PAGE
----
“If you look back to 1997, at that time our economy was not very good, but no one would yell for Hong Kong independence then,” he says. “So why, in 2016, when theoretically we are richer, are people doing this? Something happened, especially during the last ten years: Beijing is destroying our system and restricting our freedom.” Leung cites the Causeway Booksellers case, the disqualification of election candidates, the oath-taking row and Beijing’s subsequent intervention as examples. “These incidents have proved that ‘one country, two systems’ seems to have failed… The government is trying to use any way they can to destroy Hong Kong’s system, [its] separation of powers, rule of law. Do you still think that the so-called ‘moral high ground’ can defend or protect core values or rule of law, or [fight for] true democracy in Hong Kong?”
Jean-Pierre Cabestan says such a sense of disillusionment is increasingly common among young people – including students at his university, who recently used a graduation ceremony to criticise Beijing’s ruling on the oath issue. Many young people “don’t seriously want independence, but they’re just so angry,” he says, not least at Beijing’s “conservative” approach to political reform in Hong Kong. (Not only has it sought to limit the choice of chief executive candidates, but it has maintained the “functional constituencies,” or professional groups, that not only dominate the CE selection committee but also account for half the seats in Hong Kong’s legislature.)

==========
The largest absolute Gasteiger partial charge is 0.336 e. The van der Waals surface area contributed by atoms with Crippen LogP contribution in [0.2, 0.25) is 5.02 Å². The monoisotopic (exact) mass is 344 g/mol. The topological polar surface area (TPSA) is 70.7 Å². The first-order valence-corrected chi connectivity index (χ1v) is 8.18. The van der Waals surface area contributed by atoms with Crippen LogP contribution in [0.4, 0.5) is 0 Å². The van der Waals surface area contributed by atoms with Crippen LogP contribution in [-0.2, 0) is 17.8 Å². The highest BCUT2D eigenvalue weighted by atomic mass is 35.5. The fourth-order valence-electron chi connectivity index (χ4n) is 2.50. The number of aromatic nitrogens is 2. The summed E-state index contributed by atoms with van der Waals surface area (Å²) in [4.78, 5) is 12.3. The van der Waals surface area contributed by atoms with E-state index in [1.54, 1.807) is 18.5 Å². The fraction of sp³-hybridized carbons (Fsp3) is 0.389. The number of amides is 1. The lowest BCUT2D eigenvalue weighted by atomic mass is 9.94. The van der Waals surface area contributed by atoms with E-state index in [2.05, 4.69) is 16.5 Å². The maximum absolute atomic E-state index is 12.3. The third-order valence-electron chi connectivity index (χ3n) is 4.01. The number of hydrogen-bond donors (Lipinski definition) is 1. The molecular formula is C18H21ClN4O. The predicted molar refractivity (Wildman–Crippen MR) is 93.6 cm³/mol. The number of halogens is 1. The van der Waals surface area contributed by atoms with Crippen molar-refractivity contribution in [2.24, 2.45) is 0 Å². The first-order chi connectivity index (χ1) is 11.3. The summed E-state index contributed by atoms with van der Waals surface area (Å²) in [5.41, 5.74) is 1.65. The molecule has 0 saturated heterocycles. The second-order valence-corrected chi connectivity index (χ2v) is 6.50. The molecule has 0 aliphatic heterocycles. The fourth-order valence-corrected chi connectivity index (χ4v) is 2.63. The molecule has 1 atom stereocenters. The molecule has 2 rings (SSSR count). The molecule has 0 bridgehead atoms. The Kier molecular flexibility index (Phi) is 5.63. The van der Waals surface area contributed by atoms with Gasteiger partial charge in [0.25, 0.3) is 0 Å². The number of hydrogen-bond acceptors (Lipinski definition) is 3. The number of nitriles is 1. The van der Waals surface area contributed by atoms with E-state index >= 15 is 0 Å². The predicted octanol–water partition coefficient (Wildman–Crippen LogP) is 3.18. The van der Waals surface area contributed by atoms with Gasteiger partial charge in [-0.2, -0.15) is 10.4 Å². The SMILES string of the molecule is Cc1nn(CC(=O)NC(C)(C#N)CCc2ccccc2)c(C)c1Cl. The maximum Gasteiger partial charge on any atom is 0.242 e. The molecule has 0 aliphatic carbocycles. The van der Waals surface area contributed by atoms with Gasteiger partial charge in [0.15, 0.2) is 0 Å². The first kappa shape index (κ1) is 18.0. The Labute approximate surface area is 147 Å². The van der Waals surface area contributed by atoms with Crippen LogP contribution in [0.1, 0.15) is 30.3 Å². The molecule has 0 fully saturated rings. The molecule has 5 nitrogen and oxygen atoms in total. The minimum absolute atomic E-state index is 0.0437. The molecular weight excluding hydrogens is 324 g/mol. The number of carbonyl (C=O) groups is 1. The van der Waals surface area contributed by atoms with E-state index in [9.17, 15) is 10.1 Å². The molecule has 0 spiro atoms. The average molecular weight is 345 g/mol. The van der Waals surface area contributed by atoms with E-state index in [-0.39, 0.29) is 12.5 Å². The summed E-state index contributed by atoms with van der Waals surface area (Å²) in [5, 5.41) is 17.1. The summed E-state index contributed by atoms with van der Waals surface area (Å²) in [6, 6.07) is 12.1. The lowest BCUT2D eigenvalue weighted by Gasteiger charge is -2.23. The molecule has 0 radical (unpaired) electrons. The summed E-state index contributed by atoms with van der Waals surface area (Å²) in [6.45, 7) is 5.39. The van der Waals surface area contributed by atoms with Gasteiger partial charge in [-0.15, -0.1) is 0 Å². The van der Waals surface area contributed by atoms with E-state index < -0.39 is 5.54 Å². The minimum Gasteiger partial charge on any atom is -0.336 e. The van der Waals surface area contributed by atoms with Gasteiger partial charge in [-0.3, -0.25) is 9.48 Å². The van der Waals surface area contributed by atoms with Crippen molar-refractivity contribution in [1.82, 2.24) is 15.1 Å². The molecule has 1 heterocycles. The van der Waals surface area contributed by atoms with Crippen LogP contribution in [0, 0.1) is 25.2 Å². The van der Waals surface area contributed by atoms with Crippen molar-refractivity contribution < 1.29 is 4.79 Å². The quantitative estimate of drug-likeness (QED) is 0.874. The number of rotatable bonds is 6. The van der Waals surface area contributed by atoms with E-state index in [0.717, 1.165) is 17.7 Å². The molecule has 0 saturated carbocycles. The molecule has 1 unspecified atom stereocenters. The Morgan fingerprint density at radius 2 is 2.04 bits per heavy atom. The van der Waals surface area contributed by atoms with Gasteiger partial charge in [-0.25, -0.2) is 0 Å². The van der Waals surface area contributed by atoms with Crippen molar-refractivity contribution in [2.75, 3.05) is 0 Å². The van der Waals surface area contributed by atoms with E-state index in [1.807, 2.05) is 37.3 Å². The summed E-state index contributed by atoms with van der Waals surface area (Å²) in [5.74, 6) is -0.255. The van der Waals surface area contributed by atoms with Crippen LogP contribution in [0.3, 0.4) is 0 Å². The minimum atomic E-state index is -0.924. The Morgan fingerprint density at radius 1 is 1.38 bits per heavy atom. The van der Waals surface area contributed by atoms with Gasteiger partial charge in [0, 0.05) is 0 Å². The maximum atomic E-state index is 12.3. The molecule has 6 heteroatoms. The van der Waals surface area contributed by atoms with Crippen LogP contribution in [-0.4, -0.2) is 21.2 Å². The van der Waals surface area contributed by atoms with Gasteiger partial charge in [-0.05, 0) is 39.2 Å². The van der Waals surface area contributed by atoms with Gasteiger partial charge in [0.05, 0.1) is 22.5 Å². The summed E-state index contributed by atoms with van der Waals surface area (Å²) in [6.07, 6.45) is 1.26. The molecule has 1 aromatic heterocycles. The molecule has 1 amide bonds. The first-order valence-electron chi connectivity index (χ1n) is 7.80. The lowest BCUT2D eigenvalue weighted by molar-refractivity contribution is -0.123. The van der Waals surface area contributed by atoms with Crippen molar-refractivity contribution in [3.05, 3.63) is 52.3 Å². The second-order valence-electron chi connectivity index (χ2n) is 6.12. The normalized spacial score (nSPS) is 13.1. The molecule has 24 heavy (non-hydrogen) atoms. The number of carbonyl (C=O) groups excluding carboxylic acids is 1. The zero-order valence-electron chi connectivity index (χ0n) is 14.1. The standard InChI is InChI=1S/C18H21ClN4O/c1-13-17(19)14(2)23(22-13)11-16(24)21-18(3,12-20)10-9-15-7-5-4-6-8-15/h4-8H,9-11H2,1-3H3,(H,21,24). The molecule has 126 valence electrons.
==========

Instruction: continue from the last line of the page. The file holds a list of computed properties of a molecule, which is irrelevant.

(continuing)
“Some decided to push for independence not because they want independence per se, but because they want to send Beijing a very clear signal that it’s not kept its promises, and has actually frozen any kind of project for full democracy,” Cabestan says. This trend was highlighted by when an opinion poll last year suggested that more than a third of citizens aged between fifteen and twenty-four supported independence for Hong Kong.
This radicalisation has only added to the gap in understanding between the younger generation and Hong Kong’s older democracy activists, says Cabestan. While the latter group were galvanised by the Tiananmen protests in Beijing in 1989 and “cares about mainland China’s future – their final objective is the democratisation of all China,” he says that the young activists “only care about Hong Kong,” and often feel, rightly or wrongly, that the older generation has failed to push hard enough for political reform.